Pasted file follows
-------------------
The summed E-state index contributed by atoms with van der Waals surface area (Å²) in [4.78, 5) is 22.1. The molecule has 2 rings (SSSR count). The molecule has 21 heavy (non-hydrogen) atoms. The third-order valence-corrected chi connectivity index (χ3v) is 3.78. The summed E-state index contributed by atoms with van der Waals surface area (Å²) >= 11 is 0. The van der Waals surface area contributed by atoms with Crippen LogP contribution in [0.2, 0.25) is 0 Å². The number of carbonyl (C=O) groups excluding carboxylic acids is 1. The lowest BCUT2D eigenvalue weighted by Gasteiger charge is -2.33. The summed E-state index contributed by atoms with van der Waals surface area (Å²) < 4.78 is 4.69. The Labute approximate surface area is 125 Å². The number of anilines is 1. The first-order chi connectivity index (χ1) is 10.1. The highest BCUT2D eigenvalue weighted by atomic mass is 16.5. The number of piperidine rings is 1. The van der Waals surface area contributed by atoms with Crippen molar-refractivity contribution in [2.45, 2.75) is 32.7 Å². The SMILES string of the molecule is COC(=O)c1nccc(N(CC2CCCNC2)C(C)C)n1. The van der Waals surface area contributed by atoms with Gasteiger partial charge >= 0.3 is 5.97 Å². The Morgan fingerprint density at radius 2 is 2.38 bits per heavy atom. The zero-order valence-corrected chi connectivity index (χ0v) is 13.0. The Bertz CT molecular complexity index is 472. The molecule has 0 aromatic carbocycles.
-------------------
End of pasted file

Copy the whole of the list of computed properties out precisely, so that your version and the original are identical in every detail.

The summed E-state index contributed by atoms with van der Waals surface area (Å²) in [4.78, 5) is 22.1. The molecule has 2 rings (SSSR count). The molecule has 21 heavy (non-hydrogen) atoms. The third-order valence-corrected chi connectivity index (χ3v) is 3.78. The summed E-state index contributed by atoms with van der Waals surface area (Å²) >= 11 is 0. The van der Waals surface area contributed by atoms with Crippen LogP contribution in [0.2, 0.25) is 0 Å². The number of carbonyl (C=O) groups excluding carboxylic acids is 1. The lowest BCUT2D eigenvalue weighted by Gasteiger charge is -2.33. The summed E-state index contributed by atoms with van der Waals surface area (Å²) < 4.78 is 4.69. The Labute approximate surface area is 125 Å². The number of anilines is 1. The first-order chi connectivity index (χ1) is 10.1. The highest BCUT2D eigenvalue weighted by atomic mass is 16.5. The number of piperidine rings is 1. The van der Waals surface area contributed by atoms with Crippen molar-refractivity contribution in [2.45, 2.75) is 32.7 Å². The SMILES string of the molecule is COC(=O)c1nccc(N(CC2CCCNC2)C(C)C)n1. The van der Waals surface area contributed by atoms with Gasteiger partial charge >= 0.3 is 5.97 Å². The Morgan fingerprint density at radius 2 is 2.38 bits per heavy atom. The zero-order valence-corrected chi connectivity index (χ0v) is 13.0. The Bertz CT molecular complexity index is 472. The molecule has 0 aromatic carbocycles.